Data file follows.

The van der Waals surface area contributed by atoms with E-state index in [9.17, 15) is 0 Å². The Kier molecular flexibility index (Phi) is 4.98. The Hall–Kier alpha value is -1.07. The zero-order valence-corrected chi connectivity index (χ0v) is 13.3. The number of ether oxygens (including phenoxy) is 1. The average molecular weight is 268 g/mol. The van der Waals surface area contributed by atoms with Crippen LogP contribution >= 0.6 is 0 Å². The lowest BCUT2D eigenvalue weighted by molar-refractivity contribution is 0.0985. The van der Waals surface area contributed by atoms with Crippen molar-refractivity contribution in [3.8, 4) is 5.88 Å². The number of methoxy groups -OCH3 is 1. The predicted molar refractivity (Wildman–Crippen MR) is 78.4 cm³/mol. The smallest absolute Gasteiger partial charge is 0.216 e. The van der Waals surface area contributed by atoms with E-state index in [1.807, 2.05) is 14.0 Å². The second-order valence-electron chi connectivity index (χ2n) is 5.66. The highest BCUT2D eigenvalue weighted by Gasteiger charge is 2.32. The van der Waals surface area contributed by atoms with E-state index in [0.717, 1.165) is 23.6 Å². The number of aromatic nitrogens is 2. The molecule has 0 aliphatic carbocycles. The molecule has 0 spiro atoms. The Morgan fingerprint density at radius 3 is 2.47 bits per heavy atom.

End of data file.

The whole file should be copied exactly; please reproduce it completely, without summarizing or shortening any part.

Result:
The van der Waals surface area contributed by atoms with E-state index in [9.17, 15) is 0 Å². The Kier molecular flexibility index (Phi) is 4.98. The Hall–Kier alpha value is -1.07. The zero-order valence-corrected chi connectivity index (χ0v) is 13.3. The number of ether oxygens (including phenoxy) is 1. The average molecular weight is 268 g/mol. The van der Waals surface area contributed by atoms with Crippen LogP contribution >= 0.6 is 0 Å². The lowest BCUT2D eigenvalue weighted by molar-refractivity contribution is 0.0985. The van der Waals surface area contributed by atoms with Crippen molar-refractivity contribution in [3.8, 4) is 5.88 Å². The number of methoxy groups -OCH3 is 1. The predicted molar refractivity (Wildman–Crippen MR) is 78.4 cm³/mol. The smallest absolute Gasteiger partial charge is 0.216 e. The van der Waals surface area contributed by atoms with E-state index in [1.807, 2.05) is 14.0 Å². The second-order valence-electron chi connectivity index (χ2n) is 5.66. The highest BCUT2D eigenvalue weighted by Gasteiger charge is 2.32. The van der Waals surface area contributed by atoms with E-state index in [0.717, 1.165) is 23.6 Å². The number of aromatic nitrogens is 2. The molecule has 0 aliphatic carbocycles. The molecule has 0 spiro atoms. The Morgan fingerprint density at radius 3 is 2.47 bits per heavy atom.